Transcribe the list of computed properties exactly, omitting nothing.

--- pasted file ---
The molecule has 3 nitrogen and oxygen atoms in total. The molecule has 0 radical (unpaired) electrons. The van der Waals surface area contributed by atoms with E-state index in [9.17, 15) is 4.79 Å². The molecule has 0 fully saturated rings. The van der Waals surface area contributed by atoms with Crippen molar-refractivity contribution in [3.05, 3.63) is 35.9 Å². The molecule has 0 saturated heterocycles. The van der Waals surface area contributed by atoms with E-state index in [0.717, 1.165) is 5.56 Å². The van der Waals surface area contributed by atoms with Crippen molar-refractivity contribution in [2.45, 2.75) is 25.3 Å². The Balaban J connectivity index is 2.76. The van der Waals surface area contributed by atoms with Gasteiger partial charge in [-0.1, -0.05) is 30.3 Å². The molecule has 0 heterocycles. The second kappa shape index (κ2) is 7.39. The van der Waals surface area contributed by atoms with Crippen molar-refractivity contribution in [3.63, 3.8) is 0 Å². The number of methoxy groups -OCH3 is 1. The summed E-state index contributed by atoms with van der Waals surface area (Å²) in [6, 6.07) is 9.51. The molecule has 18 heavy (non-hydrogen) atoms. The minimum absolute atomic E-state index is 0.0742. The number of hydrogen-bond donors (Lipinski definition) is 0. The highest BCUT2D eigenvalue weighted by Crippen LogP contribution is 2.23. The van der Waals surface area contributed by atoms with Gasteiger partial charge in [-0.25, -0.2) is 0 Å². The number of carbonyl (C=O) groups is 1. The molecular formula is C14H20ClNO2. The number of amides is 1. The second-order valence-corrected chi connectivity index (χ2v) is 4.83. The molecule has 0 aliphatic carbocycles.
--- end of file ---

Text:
The molecule has 3 nitrogen and oxygen atoms in total. The molecule has 0 radical (unpaired) electrons. The van der Waals surface area contributed by atoms with E-state index in [9.17, 15) is 4.79 Å². The molecule has 0 fully saturated rings. The van der Waals surface area contributed by atoms with Crippen molar-refractivity contribution in [3.05, 3.63) is 35.9 Å². The molecule has 0 saturated heterocycles. The van der Waals surface area contributed by atoms with E-state index in [0.717, 1.165) is 5.56 Å². The van der Waals surface area contributed by atoms with Crippen molar-refractivity contribution in [2.45, 2.75) is 25.3 Å². The Balaban J connectivity index is 2.76. The van der Waals surface area contributed by atoms with Gasteiger partial charge in [-0.1, -0.05) is 30.3 Å². The molecule has 0 heterocycles. The second kappa shape index (κ2) is 7.39. The van der Waals surface area contributed by atoms with Crippen molar-refractivity contribution in [3.63, 3.8) is 0 Å². The number of methoxy groups -OCH3 is 1. The summed E-state index contributed by atoms with van der Waals surface area (Å²) in [6, 6.07) is 9.51. The molecule has 18 heavy (non-hydrogen) atoms. The minimum absolute atomic E-state index is 0.0742. The number of hydrogen-bond donors (Lipinski definition) is 0. The highest BCUT2D eigenvalue weighted by Crippen LogP contribution is 2.23. The van der Waals surface area contributed by atoms with Gasteiger partial charge in [-0.25, -0.2) is 0 Å². The number of carbonyl (C=O) groups is 1. The molecular formula is C14H20ClNO2. The number of amides is 1. The second-order valence-corrected chi connectivity index (χ2v) is 4.83. The molecule has 0 aliphatic carbocycles.